WARNING: Graphic images

A Victorian teenager who was on her way to becoming a professional cricket player had her dreams crushed when a routine surgery went horribly wrong.

Britney Thomas, from the state's Gippsland region, was just 17 when a botched surgery on her fractured thumb resulted in her finger being amputated and replaced with her big toe.

The teen's story was aired last night as part of a Four Corners investigation into Australia's concerning standard of health care, particularly in regional areas.

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Britney injured her thumb while playing cricket in Hong Kong, and a trip to the doctor when she returned home revealed she had suffered a nasty fracture. news.com.au reported.

Britney Thomas was playing cricket in Hong Kong when she fractured her thumb. Photo / ABC
Britney Thomas was playing cricket in Hong Kong when she fractured her thumb. Photo / ABC

She was sent to Latrobe Regional Hospital to undergo an operation to fix the fracture by a local orthopaedic surgeon.

Before the operation a tourniquet was applied to restrict the blood flow during the surgery, and the aspiring cricket star was told it would be taken off once the operation was over.

After the surgery Britney's thumb was set in plaster and she was sent home, but just five days later she knew something was seriously wrong.

Britney told Four Corners it was "the worst pain I think I have ever been through".

She went back to her local GP to get the cast removed in order to see what was causing the pain.

When staff removed the plaster the source of Britney's agony became clear — the tourniquet applied before the surgery had never been taken off.

"They pulled the plaster off and it was very dark and looked dead," Britney's mum, Leanne Keating, said.

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"The skin was all yucky. I was mortified, it was horrible."

The teen's thumb had been restricted of blood for so long it could not be saved.

"They took me into the emergency and they were like 'You're probably going to lose your thumb'," Britney said.

"I was in so much disbelief and I was like 'What's going to happen to me? What's going to happen to my cricket?'"

Britney's toe was used to create a new thumb. Photo / ABC
Britney's toe was used to create a new thumb. Photo / ABC

The blunder meant most of her thumb had to be amputated and what was left had to be stitched to her groin for six weeks to get the nerves and arteries working again.

Before that doctors had used leeches to try and get the blood flow going again, but this didn't work.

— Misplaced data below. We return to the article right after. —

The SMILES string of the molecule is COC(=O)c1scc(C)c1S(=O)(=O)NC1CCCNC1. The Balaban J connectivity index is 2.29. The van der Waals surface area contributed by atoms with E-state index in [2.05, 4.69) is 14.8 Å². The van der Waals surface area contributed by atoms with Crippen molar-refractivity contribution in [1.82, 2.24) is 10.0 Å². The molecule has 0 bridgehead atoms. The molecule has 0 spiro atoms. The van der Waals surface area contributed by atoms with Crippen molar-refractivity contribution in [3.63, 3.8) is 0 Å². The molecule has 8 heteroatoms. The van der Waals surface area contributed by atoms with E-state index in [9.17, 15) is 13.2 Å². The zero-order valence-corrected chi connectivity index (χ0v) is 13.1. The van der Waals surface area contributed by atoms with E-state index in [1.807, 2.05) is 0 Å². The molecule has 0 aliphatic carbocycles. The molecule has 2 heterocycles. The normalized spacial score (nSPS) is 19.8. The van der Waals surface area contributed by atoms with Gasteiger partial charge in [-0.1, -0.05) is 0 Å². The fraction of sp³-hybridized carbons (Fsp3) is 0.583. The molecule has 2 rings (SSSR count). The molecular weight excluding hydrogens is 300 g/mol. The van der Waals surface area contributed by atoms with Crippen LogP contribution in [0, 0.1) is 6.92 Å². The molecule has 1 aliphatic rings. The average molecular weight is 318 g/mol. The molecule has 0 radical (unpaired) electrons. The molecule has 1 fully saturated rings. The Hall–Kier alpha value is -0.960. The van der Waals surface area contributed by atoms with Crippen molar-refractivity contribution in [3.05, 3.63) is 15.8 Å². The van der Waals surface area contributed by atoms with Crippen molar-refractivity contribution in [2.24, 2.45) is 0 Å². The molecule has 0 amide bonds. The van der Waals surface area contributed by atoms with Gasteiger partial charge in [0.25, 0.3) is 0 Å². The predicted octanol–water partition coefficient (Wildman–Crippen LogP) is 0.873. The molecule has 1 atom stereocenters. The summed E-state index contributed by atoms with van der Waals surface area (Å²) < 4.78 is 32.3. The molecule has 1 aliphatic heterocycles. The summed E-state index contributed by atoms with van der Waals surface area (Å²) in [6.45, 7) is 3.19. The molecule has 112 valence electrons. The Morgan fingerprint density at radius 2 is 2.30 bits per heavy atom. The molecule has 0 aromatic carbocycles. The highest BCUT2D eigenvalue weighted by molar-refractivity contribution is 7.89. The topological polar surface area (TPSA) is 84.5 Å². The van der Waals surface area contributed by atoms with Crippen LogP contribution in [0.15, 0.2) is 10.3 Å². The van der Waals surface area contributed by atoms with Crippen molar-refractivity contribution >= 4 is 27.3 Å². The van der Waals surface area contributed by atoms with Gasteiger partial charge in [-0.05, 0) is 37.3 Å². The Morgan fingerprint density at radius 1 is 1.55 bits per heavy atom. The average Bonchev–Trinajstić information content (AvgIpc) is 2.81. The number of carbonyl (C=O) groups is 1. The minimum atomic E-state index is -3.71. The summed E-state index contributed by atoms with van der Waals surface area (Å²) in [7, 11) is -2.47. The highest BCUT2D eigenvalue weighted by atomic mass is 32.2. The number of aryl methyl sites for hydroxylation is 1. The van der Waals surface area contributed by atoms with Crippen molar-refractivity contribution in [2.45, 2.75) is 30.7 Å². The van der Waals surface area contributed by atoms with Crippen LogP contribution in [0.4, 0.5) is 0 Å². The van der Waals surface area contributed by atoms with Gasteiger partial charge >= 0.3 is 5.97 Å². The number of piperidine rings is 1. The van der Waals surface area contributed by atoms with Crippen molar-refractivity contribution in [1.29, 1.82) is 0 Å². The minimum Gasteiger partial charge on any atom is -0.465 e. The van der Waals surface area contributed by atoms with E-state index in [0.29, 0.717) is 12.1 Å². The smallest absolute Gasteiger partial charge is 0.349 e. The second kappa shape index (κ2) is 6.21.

After that, Britney's big toe was removed and stitched onto her hand to make a new thumb and a replacement toe was created using her hip bone.

Maurice Blackburn lawyer Tom Ballantyne said the error that led to Britney's thumb being amputated was "unacceptable".

"If you leave (a tourniquet) on and continue to restrict the blood flow to the thumb it will die and that's exactly what happened here," he said.

"It is medicine 101, it's unacceptable and really hard to understand how that happened."

The surgery left Britney unable to bend her thumb, making holding a cricket bat properly incredibly difficult.

"People ask me 'Why does your thumb look so weird' and I say because it's not my thumb it's my toe," she said.

"I went from being able to do everything and now I can't do anything."

The teenager so much school during her recovery that she eventually dropped out.

CEO at Latrobe Regional Hospital, Peter Craighead, ordered an investigation following the incident.

"I felt sick in the stomach," Mr Craighead said.

"We thought we had robust procedures and policies in place to ensure we had a very safe environment."

He said it was "human error" that led to Britney's thumb being amputated.

A staff member had written down that the tourniquet had been taken off even though it hadn't.

"The best thing we could do is make sure that what happened to Britney didn't happen again," he said.

"It's been gut wrenching for a lot of our staff."

The latest research from the Australian Institute of Health and Welfare shows that the rate of potentially avoidable deaths increases the further you live from a major city.

"Frankly it is unacceptable that your postcode can determine the quality of healthcare you receive," Mr Ballantyne said.

"When you look at the catastrophic failures in our health systems, the high profile ones, these all happened in regional areas and I don't think it is a coincidence."